“Let’s Get Real” Wine Chat about Eating Disorders

 

 

Hi loves! Let’s get cozy, pour a glass of wine, and get real. I know I have shared this many times, but I am super type-a personality, also known as a major perfectionist. If I have a vision in my head, I find a way for it to happen. This would always set me up for major disappointments. I would define my worth if I succeeded in that image I had set in my head. I would actually put so much pressure on myself to succeed, I would generally just fail- crazy, huh? This was recognizable during my time playing tennis. I would spend hours practicing (3 hours a day to be exact) and rarely win a match. I knew everything that I was supposed to do, but I could not handle the pressure. In my head I envisioned myself being a college tennis player. However, when the school I wanted to go to and could play at didn’t match up, my life changed completely. I not only felt like a failure but I felt I lost a sense of control.

Because of my personality type, I needed the feeling I was in control of something and if it wasn’t tennis what would it be? Well, my idea of learning how to eat healthy led to calorie counting and that soon became an obsession. Counting calories and controlling my food consumption satisfied my need for control, which spiraled to an illness.

When I attended college my freshman year, I walked on to campus with a skewed desire to prove my worth to God, my family, and friends. I excelled exceptionally in my academics and I was continuously losing weight. I was on the Dean’s list, thinner than ever, and being at a Christian University my faith looked strong, so I felt like I was on top of the world. In the point of view of my friends and family, I was doing well. In reality, I was dying spiritually, emotionally, and physically. I covered up my obsession with food and my weight with my accomplishments in school and serving God. I was suffering from an eating disorder. I thought I was fooling all those around me, but most people could tell my body was suffering. However, I was in denial. I thought I was proving to God my self-worth by loving others more than myself. I thought I was making my parents proud by being at a Christian University and well on my way to reaching my goals to be an Elementary Teacher. I was very blessed to have roommates that were aware of the effects and signs of eating disorders, and never bought into my eating habits, yet tried making me aware that living off a rice cake a day is no way to live. All of this changed when I spent time in the hospital and no one understood what was wrong with me, and at this time I did not know either.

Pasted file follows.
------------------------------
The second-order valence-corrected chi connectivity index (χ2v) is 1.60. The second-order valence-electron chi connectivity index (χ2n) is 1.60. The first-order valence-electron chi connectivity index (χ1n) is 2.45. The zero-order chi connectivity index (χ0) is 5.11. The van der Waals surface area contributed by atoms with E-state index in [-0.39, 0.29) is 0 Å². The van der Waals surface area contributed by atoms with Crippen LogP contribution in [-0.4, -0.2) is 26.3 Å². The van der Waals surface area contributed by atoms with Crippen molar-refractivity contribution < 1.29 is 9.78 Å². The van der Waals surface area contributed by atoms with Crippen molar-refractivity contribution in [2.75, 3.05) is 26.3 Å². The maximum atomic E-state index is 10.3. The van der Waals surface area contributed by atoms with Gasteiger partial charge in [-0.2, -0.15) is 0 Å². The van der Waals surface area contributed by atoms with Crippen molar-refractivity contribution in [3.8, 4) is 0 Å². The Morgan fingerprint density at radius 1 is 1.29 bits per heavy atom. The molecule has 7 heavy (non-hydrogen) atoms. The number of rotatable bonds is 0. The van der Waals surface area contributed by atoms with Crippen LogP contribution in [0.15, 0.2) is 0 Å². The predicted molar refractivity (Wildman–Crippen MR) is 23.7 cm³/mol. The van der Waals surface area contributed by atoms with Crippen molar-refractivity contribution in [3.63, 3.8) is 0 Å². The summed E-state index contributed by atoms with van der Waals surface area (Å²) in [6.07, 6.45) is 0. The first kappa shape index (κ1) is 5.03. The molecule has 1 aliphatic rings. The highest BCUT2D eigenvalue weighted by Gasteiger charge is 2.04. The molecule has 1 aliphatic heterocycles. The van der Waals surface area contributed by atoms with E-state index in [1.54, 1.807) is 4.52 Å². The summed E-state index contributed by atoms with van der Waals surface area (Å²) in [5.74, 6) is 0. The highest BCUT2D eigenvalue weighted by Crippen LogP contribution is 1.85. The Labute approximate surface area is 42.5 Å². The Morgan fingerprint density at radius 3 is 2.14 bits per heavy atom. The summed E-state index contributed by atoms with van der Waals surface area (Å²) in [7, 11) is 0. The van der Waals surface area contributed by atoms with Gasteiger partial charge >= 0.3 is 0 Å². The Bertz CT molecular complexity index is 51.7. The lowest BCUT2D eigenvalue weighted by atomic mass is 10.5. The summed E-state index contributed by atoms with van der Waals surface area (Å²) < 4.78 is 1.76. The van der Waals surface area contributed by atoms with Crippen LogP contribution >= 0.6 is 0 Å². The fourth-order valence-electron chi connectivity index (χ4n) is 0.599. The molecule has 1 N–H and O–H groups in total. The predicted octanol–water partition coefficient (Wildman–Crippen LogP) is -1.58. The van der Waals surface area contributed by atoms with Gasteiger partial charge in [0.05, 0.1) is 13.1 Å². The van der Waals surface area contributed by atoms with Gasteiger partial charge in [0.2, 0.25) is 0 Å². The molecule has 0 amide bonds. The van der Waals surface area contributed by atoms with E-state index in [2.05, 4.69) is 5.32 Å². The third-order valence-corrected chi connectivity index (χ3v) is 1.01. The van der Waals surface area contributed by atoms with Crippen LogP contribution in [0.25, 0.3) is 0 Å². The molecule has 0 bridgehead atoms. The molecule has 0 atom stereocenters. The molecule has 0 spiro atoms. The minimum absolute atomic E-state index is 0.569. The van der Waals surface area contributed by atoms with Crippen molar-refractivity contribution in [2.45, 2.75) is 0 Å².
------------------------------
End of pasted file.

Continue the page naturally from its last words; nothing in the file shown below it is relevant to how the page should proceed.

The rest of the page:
During this time, my body was diminishing but the Holy Spirit inside of me never left.  I had a realization of my problem when I stumbled upon 1 Corinthians 6:19 “Do you not know that your bodies are temples of the Holy Spirit, who is in you, whom you have received from God? You are not your own.” Tears immediately rolled down my face and knew I needed to find help. I laid awake that night, like almost every night, and still tried to convince myself every reason why I do not have a problem. However, there was something more powerful than the demons in my head, telling me to trust and that it was going to be okay.  Having that courage to have the conversation with my roommates and family was just the beginning.

My family and I made a decision for me to move home, transfer to the closest university, and immediately start counseling. My trouble for a while was I knew I had a problem, but I wasn’t ready to give it up. I was so deeply sick I thought I needed to have the control over my weight and food or my life would go terribly wrong. Like God always does, He spoke to me during the most intricate parts of my journey, and at a significant time, I came across this picture:

Seeing this picture was the turning point of my recovery. I knew that God has something better planned for my life, than to be consumed with my weight. Was it easy from there? I wish I could say it was, but honestly, I wouldn’t have had it any other way. I had many good days and very bad days. The trend of my good days would be submitting myself to God to be his servant, so I could live out His will. It took many hours of counseling, a lot of time alone, and loads of love and support from my closest family and friends. I not only gained a healthy relationship with food, but I got my life back again that is full of laughter, smiles, and the love I have for those around me.

I am sharing my story to encourage the girl that is struggling. I want you to know that you aren’t alone. Being honest with yourself and finding that one person to talk about your struggles will be the beginning of your recovery. I am not here to tell you it is easy, but it is worth it. You will not only be able to be yourself again, but a better version of YOU, and that’s what matters.

Lastly, I want you to know that if you do not think you can talk to anyone, you can talk to me. I can do my best to love you, encourage you, and assist you in finding the resources you may need. If anyone has any questions about how to help someone struggling or eating disorders, in general, please feel free to reach out to me.

Thank you so much for allowing me to be vulnerable and share my story of God’s faithfulness.

Love always,

Nicki



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